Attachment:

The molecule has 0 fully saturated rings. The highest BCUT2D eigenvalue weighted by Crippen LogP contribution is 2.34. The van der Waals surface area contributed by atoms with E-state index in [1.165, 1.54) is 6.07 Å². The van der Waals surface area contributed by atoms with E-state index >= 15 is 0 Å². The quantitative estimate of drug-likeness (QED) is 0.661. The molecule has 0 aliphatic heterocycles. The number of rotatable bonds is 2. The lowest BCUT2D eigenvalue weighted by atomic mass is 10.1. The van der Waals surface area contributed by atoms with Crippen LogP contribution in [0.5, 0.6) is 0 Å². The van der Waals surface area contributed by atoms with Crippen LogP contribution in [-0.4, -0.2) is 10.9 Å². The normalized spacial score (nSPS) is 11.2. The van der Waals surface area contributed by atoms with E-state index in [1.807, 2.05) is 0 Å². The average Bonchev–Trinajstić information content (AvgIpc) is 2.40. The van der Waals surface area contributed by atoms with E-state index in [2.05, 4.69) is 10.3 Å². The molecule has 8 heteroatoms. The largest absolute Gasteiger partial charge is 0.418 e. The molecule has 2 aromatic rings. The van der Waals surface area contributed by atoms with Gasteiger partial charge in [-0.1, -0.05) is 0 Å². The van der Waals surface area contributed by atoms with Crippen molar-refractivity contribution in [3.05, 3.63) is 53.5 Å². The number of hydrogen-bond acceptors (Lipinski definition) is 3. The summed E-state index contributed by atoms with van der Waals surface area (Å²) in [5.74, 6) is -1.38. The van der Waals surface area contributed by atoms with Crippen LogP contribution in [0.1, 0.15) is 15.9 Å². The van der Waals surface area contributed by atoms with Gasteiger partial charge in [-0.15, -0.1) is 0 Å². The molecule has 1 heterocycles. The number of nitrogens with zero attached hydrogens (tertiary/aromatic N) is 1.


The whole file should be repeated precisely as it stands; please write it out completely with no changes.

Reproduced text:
The molecule has 0 fully saturated rings. The highest BCUT2D eigenvalue weighted by Crippen LogP contribution is 2.34. The van der Waals surface area contributed by atoms with E-state index in [1.165, 1.54) is 6.07 Å². The van der Waals surface area contributed by atoms with E-state index >= 15 is 0 Å². The quantitative estimate of drug-likeness (QED) is 0.661. The molecule has 0 aliphatic heterocycles. The number of rotatable bonds is 2. The lowest BCUT2D eigenvalue weighted by atomic mass is 10.1. The van der Waals surface area contributed by atoms with Crippen LogP contribution in [0.5, 0.6) is 0 Å². The van der Waals surface area contributed by atoms with Crippen LogP contribution in [-0.4, -0.2) is 10.9 Å². The normalized spacial score (nSPS) is 11.2. The van der Waals surface area contributed by atoms with E-state index in [1.807, 2.05) is 0 Å². The average Bonchev–Trinajstić information content (AvgIpc) is 2.40. The van der Waals surface area contributed by atoms with E-state index in [2.05, 4.69) is 10.3 Å². The molecule has 8 heteroatoms. The largest absolute Gasteiger partial charge is 0.418 e. The molecule has 2 aromatic rings. The van der Waals surface area contributed by atoms with Gasteiger partial charge in [-0.1, -0.05) is 0 Å². The van der Waals surface area contributed by atoms with Crippen molar-refractivity contribution in [3.05, 3.63) is 53.5 Å². The number of hydrogen-bond acceptors (Lipinski definition) is 3. The summed E-state index contributed by atoms with van der Waals surface area (Å²) in [5.74, 6) is -1.38. The van der Waals surface area contributed by atoms with Crippen LogP contribution in [0.1, 0.15) is 15.9 Å². The van der Waals surface area contributed by atoms with Gasteiger partial charge in [-0.15, -0.1) is 0 Å². The molecule has 1 heterocycles. The number of nitrogens with zero attached hydrogens (tertiary/aromatic N) is 1.